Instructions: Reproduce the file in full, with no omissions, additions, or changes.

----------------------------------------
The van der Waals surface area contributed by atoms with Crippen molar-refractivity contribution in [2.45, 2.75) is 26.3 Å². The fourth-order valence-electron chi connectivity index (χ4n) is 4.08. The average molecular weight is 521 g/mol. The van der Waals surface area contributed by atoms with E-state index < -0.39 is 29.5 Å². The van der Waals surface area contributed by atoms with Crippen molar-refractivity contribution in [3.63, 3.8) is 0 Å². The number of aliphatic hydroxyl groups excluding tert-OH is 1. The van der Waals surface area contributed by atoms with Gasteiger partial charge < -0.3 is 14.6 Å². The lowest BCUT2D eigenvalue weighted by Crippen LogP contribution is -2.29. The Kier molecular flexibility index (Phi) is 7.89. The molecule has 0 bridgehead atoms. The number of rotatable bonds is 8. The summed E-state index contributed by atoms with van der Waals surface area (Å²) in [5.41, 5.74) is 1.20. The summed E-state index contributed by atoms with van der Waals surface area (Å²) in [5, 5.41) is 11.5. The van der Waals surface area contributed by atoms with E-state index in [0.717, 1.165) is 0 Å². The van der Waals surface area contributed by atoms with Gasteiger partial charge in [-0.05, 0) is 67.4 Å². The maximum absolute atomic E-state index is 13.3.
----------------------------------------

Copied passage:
The van der Waals surface area contributed by atoms with Crippen molar-refractivity contribution in [2.45, 2.75) is 26.3 Å². The fourth-order valence-electron chi connectivity index (χ4n) is 4.08. The average molecular weight is 521 g/mol. The van der Waals surface area contributed by atoms with E-state index < -0.39 is 29.5 Å². The van der Waals surface area contributed by atoms with Crippen molar-refractivity contribution in [3.63, 3.8) is 0 Å². The number of aliphatic hydroxyl groups excluding tert-OH is 1. The van der Waals surface area contributed by atoms with Gasteiger partial charge < -0.3 is 14.6 Å². The lowest BCUT2D eigenvalue weighted by Crippen LogP contribution is -2.29. The Kier molecular flexibility index (Phi) is 7.89. The molecule has 0 bridgehead atoms. The number of rotatable bonds is 8. The summed E-state index contributed by atoms with van der Waals surface area (Å²) in [5.41, 5.74) is 1.20. The summed E-state index contributed by atoms with van der Waals surface area (Å²) in [5, 5.41) is 11.5. The van der Waals surface area contributed by atoms with E-state index in [0.717, 1.165) is 0 Å². The van der Waals surface area contributed by atoms with Gasteiger partial charge in [-0.05, 0) is 67.4 Å². The maximum absolute atomic E-state index is 13.3.